When my mommy was angry, I was speechless

Children's perceptions of maternal emotional expressiveness within the context of economic hardship

C. Cybele Raver, Mary Spagnola

Research output: Contribution to journalArticle

Abstract

This study examined relations among poverty-related risk, mothers' self-report of negative emotional expressiveness, and children's representations of maternal anger and sadness (N = 46). Children's accuracy was lower when identifying negative emotions than when identifying positive emotions. Significant differences between children exposed to high versus low levels of maternal negative expressiveness were found. Children of highly negative mothers were less accurate in identifying maternal anger, used fewer anger-related terms, and described maternal anger as significantly less intense. These children also were significantly more likely to generate punitive solutions to child anger and irrelevant/incomplete solutions to maternal sadness than were children with less emotionally negative mothers. Support was also found for the negative impact of poverty-related risk on emotional processes within the family. These findings are discussed in light of models of emotion socialization, risk, and resilience among low-income families.

Original languageEnglish (US)
Pages (from-to)63-88
Number of pages26
JournalMarriage and Family Review
Volume34
Issue number1-2
StatePublished - 2002

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anger
economics
emotion
poverty
socialization
resilience
low income

Keywords

  • Economic hardship
  • Emotion socialization
  • Maternal emotional expressiveness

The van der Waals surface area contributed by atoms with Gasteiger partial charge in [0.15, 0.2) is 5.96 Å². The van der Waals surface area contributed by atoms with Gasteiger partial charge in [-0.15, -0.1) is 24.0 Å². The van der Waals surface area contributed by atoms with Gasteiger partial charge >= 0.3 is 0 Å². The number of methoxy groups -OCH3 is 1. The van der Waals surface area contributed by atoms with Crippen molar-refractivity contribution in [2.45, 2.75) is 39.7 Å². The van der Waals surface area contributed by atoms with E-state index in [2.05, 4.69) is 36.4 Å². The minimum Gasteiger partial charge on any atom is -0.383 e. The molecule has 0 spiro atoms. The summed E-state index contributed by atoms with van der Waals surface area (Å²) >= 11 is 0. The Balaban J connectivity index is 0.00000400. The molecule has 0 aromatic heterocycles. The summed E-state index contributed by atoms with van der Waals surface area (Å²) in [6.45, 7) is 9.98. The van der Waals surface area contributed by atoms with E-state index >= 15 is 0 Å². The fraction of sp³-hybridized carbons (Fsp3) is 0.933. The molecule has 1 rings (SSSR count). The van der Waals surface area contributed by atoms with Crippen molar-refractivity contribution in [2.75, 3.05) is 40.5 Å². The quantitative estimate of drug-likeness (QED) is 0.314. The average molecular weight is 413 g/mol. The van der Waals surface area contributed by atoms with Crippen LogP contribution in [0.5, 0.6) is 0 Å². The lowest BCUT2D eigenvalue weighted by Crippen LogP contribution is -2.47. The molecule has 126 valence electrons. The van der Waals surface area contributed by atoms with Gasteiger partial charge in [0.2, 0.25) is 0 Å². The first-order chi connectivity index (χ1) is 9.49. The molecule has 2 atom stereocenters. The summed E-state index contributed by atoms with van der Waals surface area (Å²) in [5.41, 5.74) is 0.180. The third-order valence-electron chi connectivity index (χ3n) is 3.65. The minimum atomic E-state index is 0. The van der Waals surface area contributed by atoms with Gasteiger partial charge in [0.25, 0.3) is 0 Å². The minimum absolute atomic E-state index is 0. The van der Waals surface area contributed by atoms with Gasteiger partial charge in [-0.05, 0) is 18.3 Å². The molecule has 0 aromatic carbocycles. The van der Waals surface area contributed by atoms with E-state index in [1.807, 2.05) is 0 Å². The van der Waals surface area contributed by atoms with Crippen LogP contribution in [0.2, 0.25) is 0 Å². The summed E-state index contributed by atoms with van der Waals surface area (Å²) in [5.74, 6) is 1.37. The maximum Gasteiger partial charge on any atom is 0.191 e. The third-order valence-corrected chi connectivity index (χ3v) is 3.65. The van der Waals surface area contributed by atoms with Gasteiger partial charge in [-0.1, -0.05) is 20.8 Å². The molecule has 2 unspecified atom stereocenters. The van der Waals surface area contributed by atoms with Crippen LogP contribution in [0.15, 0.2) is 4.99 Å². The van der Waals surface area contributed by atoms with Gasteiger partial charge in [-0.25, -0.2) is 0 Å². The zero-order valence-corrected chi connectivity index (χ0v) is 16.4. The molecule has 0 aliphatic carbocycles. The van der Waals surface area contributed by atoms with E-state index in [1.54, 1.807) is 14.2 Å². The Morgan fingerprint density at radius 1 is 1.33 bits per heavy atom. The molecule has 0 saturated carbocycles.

ASJC Scopus subject areas

  • Social Sciences (miscellaneous)

Cite this

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abstract = "This study examined relations among poverty-related risk, mothers' self-report of negative emotional expressiveness, and children's representations of maternal anger and sadness (N = 46). Children's accuracy was lower when identifying negative emotions than when identifying positive emotions. Significant differences between children exposed to high versus low levels of maternal negative expressiveness were found. Children of highly negative mothers were less accurate in identifying maternal anger, used fewer anger-related terms, and described maternal anger as significantly less intense. These children also were significantly more likely to generate punitive solutions to child anger and irrelevant/incomplete solutions to maternal sadness than were children with less emotionally negative mothers. Support was also found for the negative impact of poverty-related risk on emotional processes within the family. These findings are discussed in light of models of emotion socialization, risk, and resilience among low-income families.",
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